The federal income tax applies to everyone regardless of age, including minor children. If a minor has an account that pays interest, the child might receive a Form 1099-INT reporting that income for tax purposes. Depending on the amount of interest and the child’s other income, a minor might have to file a tax return, including the income reported on the Form 1099-INT. Typically, even children are responsible for filing their own return, but if the child isn’t able to do it themselves, the parent or legal guardian is required to file the return for the child. But, in some cases, that income might be eligible to be included on a parent’s tax return so that the child doesn’t have to file a separate return.
When Form 1099-INT is Issued
The IRS requires that financial institutions issue a Form 1099-INT any time a client receives $10 or more of interest income during the year, regardless of the client’s age. The Form 1099-INT is sent to both the person who received the interest and the IRS so that the IRS can cross-reference tax returns to make sure all of the income is being reported correctly.
When Dependents Must File a Return
Most minors are claimed as a dependent on their parents’ income tax return. When someone is claimed as a dependent, that person is required to file an income tax return for himself or herself if unearned income, earned income or total income exceeds certain thresholds. For the 2017 tax year, dependents were required to file a return if unearned income for the year exceeds $2,600, earned income exceeds $7,900 or gross income exceeds the larger of $2,600 or earned income plus $1,900. For example, if a minor only had $50 in interest income, he wouldn’t need to file an income tax return, even though he would receive a Form 1099-INT. However, if the minor also had $3,000 of earned income from a summer job, then he would have to file a tax return.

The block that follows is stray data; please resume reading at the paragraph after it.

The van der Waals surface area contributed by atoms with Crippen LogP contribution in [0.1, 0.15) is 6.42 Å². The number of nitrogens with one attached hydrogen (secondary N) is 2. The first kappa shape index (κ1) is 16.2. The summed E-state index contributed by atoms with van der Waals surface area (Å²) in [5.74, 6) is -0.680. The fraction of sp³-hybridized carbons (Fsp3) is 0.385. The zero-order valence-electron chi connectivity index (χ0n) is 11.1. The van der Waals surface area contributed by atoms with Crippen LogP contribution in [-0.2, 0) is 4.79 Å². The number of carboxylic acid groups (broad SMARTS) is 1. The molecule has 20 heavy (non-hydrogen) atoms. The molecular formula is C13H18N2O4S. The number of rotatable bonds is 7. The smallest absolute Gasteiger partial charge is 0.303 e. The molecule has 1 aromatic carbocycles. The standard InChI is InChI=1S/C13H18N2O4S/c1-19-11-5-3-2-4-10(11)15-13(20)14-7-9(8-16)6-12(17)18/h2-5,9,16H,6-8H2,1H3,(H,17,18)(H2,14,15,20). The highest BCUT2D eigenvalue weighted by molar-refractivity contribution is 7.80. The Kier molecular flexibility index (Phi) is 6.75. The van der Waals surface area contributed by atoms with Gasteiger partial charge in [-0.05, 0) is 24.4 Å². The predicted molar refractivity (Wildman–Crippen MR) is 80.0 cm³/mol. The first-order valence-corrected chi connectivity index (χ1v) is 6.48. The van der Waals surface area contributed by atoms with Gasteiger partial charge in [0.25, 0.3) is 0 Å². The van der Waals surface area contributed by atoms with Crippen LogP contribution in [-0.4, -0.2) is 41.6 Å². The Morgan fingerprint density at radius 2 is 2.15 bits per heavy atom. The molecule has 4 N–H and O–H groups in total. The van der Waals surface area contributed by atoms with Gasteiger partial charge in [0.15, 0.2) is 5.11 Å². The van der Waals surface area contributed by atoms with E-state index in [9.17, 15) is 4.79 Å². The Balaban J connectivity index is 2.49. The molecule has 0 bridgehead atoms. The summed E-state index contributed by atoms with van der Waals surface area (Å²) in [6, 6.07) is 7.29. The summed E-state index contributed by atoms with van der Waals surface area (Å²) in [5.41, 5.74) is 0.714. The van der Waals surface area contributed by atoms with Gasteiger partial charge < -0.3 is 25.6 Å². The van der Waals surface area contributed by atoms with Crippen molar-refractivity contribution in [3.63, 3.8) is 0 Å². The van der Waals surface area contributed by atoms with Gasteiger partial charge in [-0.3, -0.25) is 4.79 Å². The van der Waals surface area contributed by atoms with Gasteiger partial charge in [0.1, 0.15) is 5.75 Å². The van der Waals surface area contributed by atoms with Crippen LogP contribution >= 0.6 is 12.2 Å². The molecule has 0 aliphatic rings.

Option to Include on Parental Tax Return
If the minor child meets certain criteria, the child’s parent can include the child’s interest income on his or her return, instead of having the child file a separate return. To be eligible, the child must be under 19 years old at the end of the year, or a full-time student and under 24 years old at the end of the year. Second, the child’s only income must be from interest and dividends. Third, the child’s income can’t exceed the filing threshold, which is $10,500 for 2017. Fourth, the child can’t be filing a joint return for the year. Fifth, no estimated tax payments can have been made on the child’s behalf, and no federal income taxes can have been withheld from the interest income under backup withholding.